Project DescriptionThis vacation home at the Northern tip of Michigan’s Lower Peninsula sits atop a bluff on Lake Michigan facing Beaver Island. The house was designed and sited to maximize the extraordinary views of the lake. While dramatic, the site presented a couple of challenges that were central to the design of the home.
Due to the harsh winter climate, one of those challenges was to design a structure that maximized the glazing area without totally compromising the thermal envelope of the building. That was accomplished by conceiving of the glazed areas as ten foot tall floor-to-ceiling openings with adjacent wall surfaces of equal lengths that overlap with insulated shutter panels. The shutter panels can be closed in the winter months to limit the amount of exposure and to increase the thermal resistance of the building envelope. They also provide added security for the owners who can lock the shutters in place while they are away. This approach led to an approximate 1:1 ratio of glazing area to solid wall area.
Another challenge was the remote nature of the site. In order to maximize the cost efficiency of the structure and minimize the environmental impact of the project, the house was designed using locally shop fabricated components and indigenous building materials. All of the walls and roof trusses were fabricated by a local wood truss manufacturer. Because all of the glazing was full-height, the wall panels were all simple rectangular units, designed as modular components, that were easily and quickly assembled on site. Locally harvested and milled white cedar was used on the interior and exterior surfaces of the building. Concrete from a nearby supplier was ground and polished for the floors throughout the building and was heated by a high efficiency boiler system. The only major building components not manufactured locally were the zinc roof panels and the monumental aluminum sliding glass windows. Both were selected for their longevity and their ability to be recycled after use.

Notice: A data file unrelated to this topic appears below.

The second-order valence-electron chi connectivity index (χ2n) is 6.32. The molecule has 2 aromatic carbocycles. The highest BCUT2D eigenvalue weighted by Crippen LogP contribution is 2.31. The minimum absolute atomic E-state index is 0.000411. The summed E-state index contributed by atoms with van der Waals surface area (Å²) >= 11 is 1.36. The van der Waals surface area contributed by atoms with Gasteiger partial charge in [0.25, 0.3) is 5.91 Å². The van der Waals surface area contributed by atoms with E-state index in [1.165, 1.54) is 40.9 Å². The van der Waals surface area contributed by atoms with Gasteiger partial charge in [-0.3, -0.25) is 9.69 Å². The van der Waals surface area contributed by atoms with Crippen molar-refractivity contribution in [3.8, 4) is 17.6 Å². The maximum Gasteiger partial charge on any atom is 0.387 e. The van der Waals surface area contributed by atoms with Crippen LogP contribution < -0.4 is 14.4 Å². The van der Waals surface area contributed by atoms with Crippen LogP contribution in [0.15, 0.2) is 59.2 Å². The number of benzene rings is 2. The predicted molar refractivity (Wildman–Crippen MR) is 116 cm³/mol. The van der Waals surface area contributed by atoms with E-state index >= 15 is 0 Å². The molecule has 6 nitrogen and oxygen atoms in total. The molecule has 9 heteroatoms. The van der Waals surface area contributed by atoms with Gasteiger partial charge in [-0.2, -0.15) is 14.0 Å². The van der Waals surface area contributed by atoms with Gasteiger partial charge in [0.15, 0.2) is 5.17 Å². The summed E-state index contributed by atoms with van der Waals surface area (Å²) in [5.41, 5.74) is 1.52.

The construction budget for the 1,450 square foot home was just over $300,000, approximately $225 per square foot. The project was completed in December 2011. This simple and refined solution illustrates the point that small projects with tight budgets can be thoughtfully designed and elegantly detailed without compromising performance or experience.